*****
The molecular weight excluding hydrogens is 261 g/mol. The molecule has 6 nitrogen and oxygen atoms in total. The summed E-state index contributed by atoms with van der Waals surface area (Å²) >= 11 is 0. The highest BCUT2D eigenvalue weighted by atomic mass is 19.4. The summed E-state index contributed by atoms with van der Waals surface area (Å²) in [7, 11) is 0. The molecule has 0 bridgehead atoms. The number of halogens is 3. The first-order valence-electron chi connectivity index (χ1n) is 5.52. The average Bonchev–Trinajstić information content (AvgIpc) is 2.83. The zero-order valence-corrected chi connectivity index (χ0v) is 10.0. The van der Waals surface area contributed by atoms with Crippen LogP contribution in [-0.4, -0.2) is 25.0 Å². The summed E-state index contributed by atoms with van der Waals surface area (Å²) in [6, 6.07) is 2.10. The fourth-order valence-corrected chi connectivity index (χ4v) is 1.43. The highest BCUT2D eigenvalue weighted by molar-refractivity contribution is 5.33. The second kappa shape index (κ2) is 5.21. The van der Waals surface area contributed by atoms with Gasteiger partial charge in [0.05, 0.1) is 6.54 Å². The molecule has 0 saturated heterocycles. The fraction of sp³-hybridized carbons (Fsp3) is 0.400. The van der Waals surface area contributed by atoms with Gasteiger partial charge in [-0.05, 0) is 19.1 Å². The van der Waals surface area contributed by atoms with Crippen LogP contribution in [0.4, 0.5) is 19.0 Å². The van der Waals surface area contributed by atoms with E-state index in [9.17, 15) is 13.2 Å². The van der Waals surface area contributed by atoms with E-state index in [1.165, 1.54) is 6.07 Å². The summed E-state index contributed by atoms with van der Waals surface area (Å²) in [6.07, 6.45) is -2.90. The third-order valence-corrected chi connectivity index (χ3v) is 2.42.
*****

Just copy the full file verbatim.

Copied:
The molecular weight excluding hydrogens is 261 g/mol. The molecule has 6 nitrogen and oxygen atoms in total. The summed E-state index contributed by atoms with van der Waals surface area (Å²) >= 11 is 0. The highest BCUT2D eigenvalue weighted by atomic mass is 19.4. The summed E-state index contributed by atoms with van der Waals surface area (Å²) in [7, 11) is 0. The molecule has 0 bridgehead atoms. The number of halogens is 3. The first-order valence-electron chi connectivity index (χ1n) is 5.52. The average Bonchev–Trinajstić information content (AvgIpc) is 2.83. The zero-order valence-corrected chi connectivity index (χ0v) is 10.0. The van der Waals surface area contributed by atoms with Crippen LogP contribution in [-0.4, -0.2) is 25.0 Å². The summed E-state index contributed by atoms with van der Waals surface area (Å²) in [6, 6.07) is 2.10. The fourth-order valence-corrected chi connectivity index (χ4v) is 1.43. The highest BCUT2D eigenvalue weighted by molar-refractivity contribution is 5.33. The second kappa shape index (κ2) is 5.21. The van der Waals surface area contributed by atoms with Gasteiger partial charge in [0.05, 0.1) is 6.54 Å². The molecule has 0 saturated heterocycles. The fraction of sp³-hybridized carbons (Fsp3) is 0.400. The van der Waals surface area contributed by atoms with Gasteiger partial charge in [-0.05, 0) is 19.1 Å². The van der Waals surface area contributed by atoms with Crippen LogP contribution in [0.4, 0.5) is 19.0 Å². The van der Waals surface area contributed by atoms with E-state index in [9.17, 15) is 13.2 Å². The van der Waals surface area contributed by atoms with E-state index in [1.165, 1.54) is 6.07 Å². The summed E-state index contributed by atoms with van der Waals surface area (Å²) in [6.07, 6.45) is -2.90. The third-order valence-corrected chi connectivity index (χ3v) is 2.42.